### Insertion sort

#############################
####   insertion sort    ####
#############################

lets say we have an array of N elements to sort. and we want to sort in the ascending order.

##
## algo logic
##

- take arr[0] as an already sorted portion of the entire input array.
- compare arr[1] to each elem of the already sorted portion and insert where it fits.
- now arr[0] and arr[1] are sorted, then insert arr[2] where it fits into the already sorted array.
- repeat the same operation for the rest of the array, for arr[3], arr[4], so on.

e.g.
lets say you already sorted arr[0] to arr[5], then you start comparing arr[6] to arr[5],arr[4],arr[3],, so on.
if (arr[6] < arr[i]) then insert arr[6] to arr[i] and shift the rest by one.

====> it is a simple linear search, but if you use binary search, it can be more efficient. more discussion to follow in a later section below.

- a stable sort (depends on the implementation of the search func)

(ref)
http://en.wikipedia.org/wiki/Insertion_sort
http://ppp-lab.sakura.ne.jp/ProgrammingPlacePlus/algorithm/sort/004.html

####################################
####   computation complexity   ####
####################################

worst case:    O(N^2)
best case:     O(N)
average case:  O(N^2)

###
### worst
###

assuming we want to sort in the ascending order, and if the smaller values are at the end of the input array/list, then the linear search/compare goes thru the whole already-sorted-subarray. as you can imagine, the worst input is the array sorted in the reverse order.

input element size: N
loop: N-1 times
compare operation in each of N-1 loop: 1,2,3,4,,,N-1
swap operation if using array:        1,2,3,4,,,N-1
swap operation if using linked list:  1,1,1,,,1

1 + 2 + 3 + ... + (N-2) + (N-1) = N(N-1)/2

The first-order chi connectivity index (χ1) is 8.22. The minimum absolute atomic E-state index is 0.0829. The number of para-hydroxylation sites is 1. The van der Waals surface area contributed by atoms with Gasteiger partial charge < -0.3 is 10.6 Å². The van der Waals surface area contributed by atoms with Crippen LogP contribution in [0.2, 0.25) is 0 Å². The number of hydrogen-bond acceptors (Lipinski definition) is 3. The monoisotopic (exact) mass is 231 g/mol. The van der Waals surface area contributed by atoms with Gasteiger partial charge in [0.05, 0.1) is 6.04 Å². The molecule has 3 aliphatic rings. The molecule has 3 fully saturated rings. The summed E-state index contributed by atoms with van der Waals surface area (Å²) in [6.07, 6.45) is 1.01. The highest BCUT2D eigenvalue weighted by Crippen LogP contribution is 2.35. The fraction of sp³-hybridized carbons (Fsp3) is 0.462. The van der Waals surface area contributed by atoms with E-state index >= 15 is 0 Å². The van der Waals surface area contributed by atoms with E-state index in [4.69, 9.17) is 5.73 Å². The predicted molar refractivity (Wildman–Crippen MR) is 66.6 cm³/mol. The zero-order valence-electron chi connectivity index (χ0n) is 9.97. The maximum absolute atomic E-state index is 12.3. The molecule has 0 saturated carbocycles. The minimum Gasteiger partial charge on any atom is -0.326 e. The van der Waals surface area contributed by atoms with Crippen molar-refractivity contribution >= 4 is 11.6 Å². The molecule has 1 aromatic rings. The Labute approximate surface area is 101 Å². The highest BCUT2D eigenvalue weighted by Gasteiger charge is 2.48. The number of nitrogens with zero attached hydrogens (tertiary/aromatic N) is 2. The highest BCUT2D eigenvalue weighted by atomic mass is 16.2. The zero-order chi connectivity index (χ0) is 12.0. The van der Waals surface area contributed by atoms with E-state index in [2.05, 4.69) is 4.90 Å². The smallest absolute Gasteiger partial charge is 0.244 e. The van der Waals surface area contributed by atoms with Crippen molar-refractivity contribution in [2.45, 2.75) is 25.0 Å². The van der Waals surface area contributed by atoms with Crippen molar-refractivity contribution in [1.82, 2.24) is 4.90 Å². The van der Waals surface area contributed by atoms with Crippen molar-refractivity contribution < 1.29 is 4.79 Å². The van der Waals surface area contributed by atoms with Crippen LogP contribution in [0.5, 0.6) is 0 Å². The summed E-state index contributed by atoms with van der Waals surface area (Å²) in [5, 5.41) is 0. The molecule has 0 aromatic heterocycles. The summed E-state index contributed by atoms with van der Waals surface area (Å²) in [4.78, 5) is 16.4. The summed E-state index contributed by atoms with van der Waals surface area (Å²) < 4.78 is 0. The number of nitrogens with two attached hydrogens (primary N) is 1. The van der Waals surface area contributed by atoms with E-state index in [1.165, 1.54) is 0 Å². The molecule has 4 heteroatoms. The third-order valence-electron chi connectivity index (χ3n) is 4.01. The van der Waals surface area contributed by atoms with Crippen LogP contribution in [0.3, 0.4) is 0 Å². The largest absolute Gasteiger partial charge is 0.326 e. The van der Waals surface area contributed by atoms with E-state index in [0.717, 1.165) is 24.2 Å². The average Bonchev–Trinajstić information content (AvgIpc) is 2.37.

===>  now times 2 for array case, because we need to add up both comparison and swap operations
===>  either case,  it's  O(N^2)

###
### best
###

if the input is completely sorted, and assuming we use linear search, then one comparison(to the right most elem of the already sorted sub-array) in each of N-1 looping. no swap. thus O(N)

###
### average
###

assuming the uniform random distribution of input data, still we need N-1 times looping.
but the comparison operation in each of the loop can be cut by half.

1/2 + 2/2 + 3/2 + 4/2 + ... + (N-1)/2 = N(N-1)/4    // still quadratic

################################################
####   insertion sort using binary search   ####
################################################

this will let you improve the search(compare) operation from O(N) to (log N) but swap still remains O(N) for the worst/average case.
and a plain linked list does not let you do binary search, so even if you employ binary search, the worst/average complexity of insertion sort is O(N^2)

in fact, the best case will be exacerbated from O(N) to O(N log N)

(ref)
http://www.brpreiss.com/books/opus4/html/page491.html
http://learn.hackerearth.com/tutorial/sorting-algorithm/67/binary-insertion-sort/
http://stackoverflow.com/questions/18022192/insertion-sort-with-binary-search

if you really want to improve, then you end up implementing binary tree or heap for the already-sorted-subsection, then it's no longer really a simple insertion sort. but rather, it's heap sort, or binary tree sort.

###############################
####   space complexity    ####
###############################

total:      O(N)
auxiliary:  O(1)   // for swap, and shifting, we need at least a tmp var. technically we can do swap without any tmp var, but anyway.

###########################################
####    implementation example (C++)   ####
###########################################

lets use a straight linear search insertion sort using an array.

-------------------------------------------  // main.cpp

#include <iostream>
using namespace std;

void insertionSort(int*arr, int arrSize)

for( int i = 1; i < arrSize ;i++)
{
int pivot = arr[i];
for(int j = i -1  ; j > -1; j--)
{
if(arr[j] > pivot)         // swap as long as pivot is smaller
{
arr[j] = arr[j] + arr[j+1];
arr[j+1] = arr[j] - arr[j+1];
arr[j] = arr[j] - arr[j+1];
}
else                       // stop and break out cos pivot now sits where it fits
break;
}
}

void printArr(int*arr, int arrSize)

for(int i = 0; i < arrSize ;i++)
cout << arr[i] << " ";
cout << endl;

int main()

int arr[] = {92,35,84,11,4,17,66,20};
int arrSize = sizeof(arr)/sizeof(arr[0]);

printArr(arr,arrSize);       // 92 35 84 11 4 17 66 20
insertionSort(arr,arrSize);
printArr(arr,arrSize);       // 4 11 17 20 35 66 84 92

return 0;

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1. 2014-06-07 15:14:04 |
2. Category : algo
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